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How does COVID-19 affect the heart?

SARS-CoV-2, the virus that causes COVID-19, most commonly affects the lungs but It can also lead to serious heart problems.

Lung damage caused by the virus prevents oxygen from reaching the heart muscle, which in turn damages the heart tissue and prevents it from getting oxygen to other tissues.

In addition, the body responds to the virus by creating inflammation, which is usually a appropriate reaction when it is fighting a virus. In some people with COVID-19, however, the inflammation seems to go into overdrive. Too much inflammation may further damage the heart or disrupt the electrical signals that help it to beat properly, which can reduce its pumping ability or lead to abnormal heart rhythms, called arrhythmia, or make an existing arrhythmia worse.

In children and teens, a high level of inflammation is called multisystem inflammatory syndrome in children (MIS-C), and it can particularly affect the heart.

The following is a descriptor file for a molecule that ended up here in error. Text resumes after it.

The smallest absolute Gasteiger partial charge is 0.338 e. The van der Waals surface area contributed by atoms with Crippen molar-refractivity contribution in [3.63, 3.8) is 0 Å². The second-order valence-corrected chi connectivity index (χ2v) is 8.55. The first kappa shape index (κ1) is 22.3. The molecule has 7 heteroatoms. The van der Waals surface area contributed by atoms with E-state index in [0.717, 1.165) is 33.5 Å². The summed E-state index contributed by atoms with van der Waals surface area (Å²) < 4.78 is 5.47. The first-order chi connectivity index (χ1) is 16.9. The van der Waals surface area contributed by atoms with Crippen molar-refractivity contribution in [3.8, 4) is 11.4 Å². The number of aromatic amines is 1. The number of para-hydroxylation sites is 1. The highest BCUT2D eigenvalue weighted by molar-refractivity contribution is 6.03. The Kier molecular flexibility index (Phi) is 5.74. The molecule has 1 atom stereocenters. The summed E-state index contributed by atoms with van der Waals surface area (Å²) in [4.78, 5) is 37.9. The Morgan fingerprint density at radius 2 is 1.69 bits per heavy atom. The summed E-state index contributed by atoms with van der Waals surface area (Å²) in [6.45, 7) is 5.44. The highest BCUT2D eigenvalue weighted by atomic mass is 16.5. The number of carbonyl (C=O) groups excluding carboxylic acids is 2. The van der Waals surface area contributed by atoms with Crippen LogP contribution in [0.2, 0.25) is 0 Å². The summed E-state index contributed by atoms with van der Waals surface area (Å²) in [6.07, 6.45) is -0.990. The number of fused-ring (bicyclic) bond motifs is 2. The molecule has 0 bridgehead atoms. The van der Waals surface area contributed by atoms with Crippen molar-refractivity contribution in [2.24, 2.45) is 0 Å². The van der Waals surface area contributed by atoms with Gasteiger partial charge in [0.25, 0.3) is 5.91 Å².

The virus may also affect heart cells. Researchers are working to understand if and how much this contributes to the heart damage seen in people with COVID-19. Some people who are seriously ill with COVID-19 form many small blood clots throughout the body including in the heart, which can also cause damage. Researchers think that too much inflammation may be causing the clots to form. 

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What health conditions may affect how COVID-19 affects the heart?

Some chronic health conditions may affect how COVID-19 affects your heart. These include:

Visit CDC’s page on higher risk groups for more information on existing medical conditions and COVID-19. 

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What can I do to keep myself and others safe?

Getting a COVID-19 vaccine can protect you from COVID-19. Wearing a mask indoors, washing your hands often, and staying at least 6 feet from other people can also help protect you and prevent possibly spreading the virus to others. The CDC provides up-to-date information on how to protect yourself and others.

In addition, consider:

Be sure to check these additional COVID-19 information sources from the U.S. Department of Health and Human Services: